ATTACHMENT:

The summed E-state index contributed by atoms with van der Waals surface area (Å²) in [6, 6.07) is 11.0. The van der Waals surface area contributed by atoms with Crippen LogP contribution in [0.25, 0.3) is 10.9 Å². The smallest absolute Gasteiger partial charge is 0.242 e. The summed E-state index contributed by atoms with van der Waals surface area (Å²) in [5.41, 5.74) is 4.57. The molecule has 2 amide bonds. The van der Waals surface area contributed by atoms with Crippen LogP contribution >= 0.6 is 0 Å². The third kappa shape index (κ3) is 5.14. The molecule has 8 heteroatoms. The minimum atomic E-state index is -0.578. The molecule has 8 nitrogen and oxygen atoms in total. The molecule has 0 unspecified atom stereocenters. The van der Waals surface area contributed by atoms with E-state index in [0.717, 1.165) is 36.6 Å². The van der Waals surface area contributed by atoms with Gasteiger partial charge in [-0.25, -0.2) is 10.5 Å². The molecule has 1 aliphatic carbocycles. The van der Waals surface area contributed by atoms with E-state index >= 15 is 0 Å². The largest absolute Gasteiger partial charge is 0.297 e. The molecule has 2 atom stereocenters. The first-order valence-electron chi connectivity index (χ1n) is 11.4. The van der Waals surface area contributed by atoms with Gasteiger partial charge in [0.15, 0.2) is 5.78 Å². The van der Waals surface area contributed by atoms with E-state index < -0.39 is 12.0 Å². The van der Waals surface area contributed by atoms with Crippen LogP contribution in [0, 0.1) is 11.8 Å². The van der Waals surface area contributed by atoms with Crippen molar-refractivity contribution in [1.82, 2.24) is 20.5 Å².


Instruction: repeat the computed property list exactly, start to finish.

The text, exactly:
The summed E-state index contributed by atoms with van der Waals surface area (Å²) in [6, 6.07) is 11.0. The van der Waals surface area contributed by atoms with Crippen LogP contribution in [0.25, 0.3) is 10.9 Å². The smallest absolute Gasteiger partial charge is 0.242 e. The summed E-state index contributed by atoms with van der Waals surface area (Å²) in [5.41, 5.74) is 4.57. The molecule has 2 amide bonds. The van der Waals surface area contributed by atoms with Crippen LogP contribution >= 0.6 is 0 Å². The third kappa shape index (κ3) is 5.14. The molecule has 8 heteroatoms. The minimum atomic E-state index is -0.578. The molecule has 8 nitrogen and oxygen atoms in total. The molecule has 0 unspecified atom stereocenters. The van der Waals surface area contributed by atoms with E-state index in [0.717, 1.165) is 36.6 Å². The van der Waals surface area contributed by atoms with Gasteiger partial charge in [-0.25, -0.2) is 10.5 Å². The molecule has 1 aliphatic carbocycles. The van der Waals surface area contributed by atoms with E-state index >= 15 is 0 Å². The largest absolute Gasteiger partial charge is 0.297 e. The molecule has 2 atom stereocenters. The first-order valence-electron chi connectivity index (χ1n) is 11.4. The van der Waals surface area contributed by atoms with Gasteiger partial charge in [0.15, 0.2) is 5.78 Å². The van der Waals surface area contributed by atoms with E-state index < -0.39 is 12.0 Å². The van der Waals surface area contributed by atoms with Crippen LogP contribution in [0, 0.1) is 11.8 Å². The van der Waals surface area contributed by atoms with Crippen molar-refractivity contribution in [1.82, 2.24) is 20.5 Å².